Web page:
The captain had told Gale he would hunt with him but at the last minute he changed his mind. “You always hunt with somebody else with another gun because a brownie is hard to bring down. But I couldn’t afford a guide. So I said, ‘By God, I’ll do it alone.’”
Gale took a small boat with an outboard motor into Square Head Cove and then, headed off into the brush.
“I was going up this stream – north towards the mountain. The water is ice cold; lots of salmon in there.”
Where there’s salmon, there are usually bears. “I looked and right on the other side was this brownie, catching these salmon. He’d catch one and, then another.”
Gale is an experienced hunter. “You always shoot big game in the shoulders – break them down and, then, you got ‘em.”
The bear was on the other side of the stream, about 60 feet away. Gale dropped down to one knee and started shooting. “He’d just reached down to get another fish and I caught him right in the shoulder where I wanted to. He rose up on his hind feet so I immediately put two more shots into his shoulders while he’s standing. He’s bitin’ at where they were hittin’ in the shoulders – gruntin’ and growlin’. So I pumped a fourth shot into him.”
One bullet was left in his clip. “I always carried an extra clip on my belt. When I jacked that last bullet into the barrel, I looked down to make real sure I dropped the empty cartridge holder out and the other one in.”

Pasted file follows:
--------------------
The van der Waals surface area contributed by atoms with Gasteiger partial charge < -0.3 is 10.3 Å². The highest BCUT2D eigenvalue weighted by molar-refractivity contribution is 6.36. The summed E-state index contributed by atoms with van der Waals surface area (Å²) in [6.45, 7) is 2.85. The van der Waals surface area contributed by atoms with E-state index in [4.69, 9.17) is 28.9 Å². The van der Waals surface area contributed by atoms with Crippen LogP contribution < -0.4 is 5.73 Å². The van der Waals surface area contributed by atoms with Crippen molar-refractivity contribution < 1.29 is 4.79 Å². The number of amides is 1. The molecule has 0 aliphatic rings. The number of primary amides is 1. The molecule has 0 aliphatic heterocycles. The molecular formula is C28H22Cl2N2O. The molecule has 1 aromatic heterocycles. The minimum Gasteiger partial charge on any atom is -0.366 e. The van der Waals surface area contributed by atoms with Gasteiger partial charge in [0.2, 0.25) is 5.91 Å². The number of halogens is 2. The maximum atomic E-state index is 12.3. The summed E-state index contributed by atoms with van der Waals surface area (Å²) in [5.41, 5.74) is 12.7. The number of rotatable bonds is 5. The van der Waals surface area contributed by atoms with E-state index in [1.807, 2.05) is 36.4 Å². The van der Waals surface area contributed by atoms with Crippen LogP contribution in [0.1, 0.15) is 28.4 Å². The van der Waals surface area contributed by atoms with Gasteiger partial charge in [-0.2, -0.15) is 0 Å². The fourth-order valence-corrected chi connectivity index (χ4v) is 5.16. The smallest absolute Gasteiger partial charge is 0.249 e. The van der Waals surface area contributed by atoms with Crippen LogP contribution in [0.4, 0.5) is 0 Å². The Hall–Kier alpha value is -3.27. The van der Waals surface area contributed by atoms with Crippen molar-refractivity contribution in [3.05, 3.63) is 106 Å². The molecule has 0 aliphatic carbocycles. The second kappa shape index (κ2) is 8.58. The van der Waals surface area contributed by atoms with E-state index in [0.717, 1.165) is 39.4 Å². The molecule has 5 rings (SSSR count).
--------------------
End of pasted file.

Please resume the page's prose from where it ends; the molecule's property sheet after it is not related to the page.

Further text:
When Gale looked up, the bear was glaring at him. He fired again. “I caught him straight in the neck – right under his jaw. And when that bullet hit him, by golly he went down like he was pole axed.”
Gale skinned the approximately 900 pound bear, keeping only its head.
“When I was shooting, I was very calm. And, then, I reached into my pocket for a cigarette. I couldn’t get the dad-gum cigarette out of the pack. My hand went numb. When I got it in my mouth, my thumb wouldn’t work the lighter. It was from fear, no doubt.”
Gale made it safely back to the fishing boat and eventually to Anchorage where he arranged for a woman to send the bear head to Seattle for mounting as a trophy. She never shipped it, keeping the money Gale gave her and apparently selling the bear head. “The only thing that ever really bothered me about the trip was what that woman done to me.”
The following spring Gale reported for duty with the Cubs, now led by Bob Scheffing, manager of the ’56 Angels. “I think Bob Scheffing will give me the best chance I’ve had yet,” Gale said at the time.
Scheffing believed Wade was ready for the majors and publicly voiced his confidence despite a wobbly start in training camp. “He was the same last year with Los Angeles,” he explained to reporters. “Wade didn’t look good in the spring, but he got progressively better as the season wore on and he was a good player.”
In late March, Gale was traded to the Dodgers. He was going back to Los Angeles, now affiliated with the Dodgers, who had already announced they were moving from Brooklyn to L.A. the following year. “I guess Gale is just a minor league ball player,” a disappointed Scheffing said.
Gale proved Scheffing right, spending the rest of his career in the minors. Gale was also right about never getting another chance to hunt brown bear in Alaska. “Like I said, I wouldn’t have traded all the money in baseball for that trip.”
The Bilko Athletic Club is a book published by Rowman & Littlefield about the 1956 Los Angeles Angels, a team of castoffs and kids built around a bulky, beer-loving basher of home runs named Steve Bilko. The book features a delightful foreword by John Schulian, former sports columnist for the Chicago Sun-Times and Philadelphia Daily News and longtime contributor to Sports Illustrated and GQ.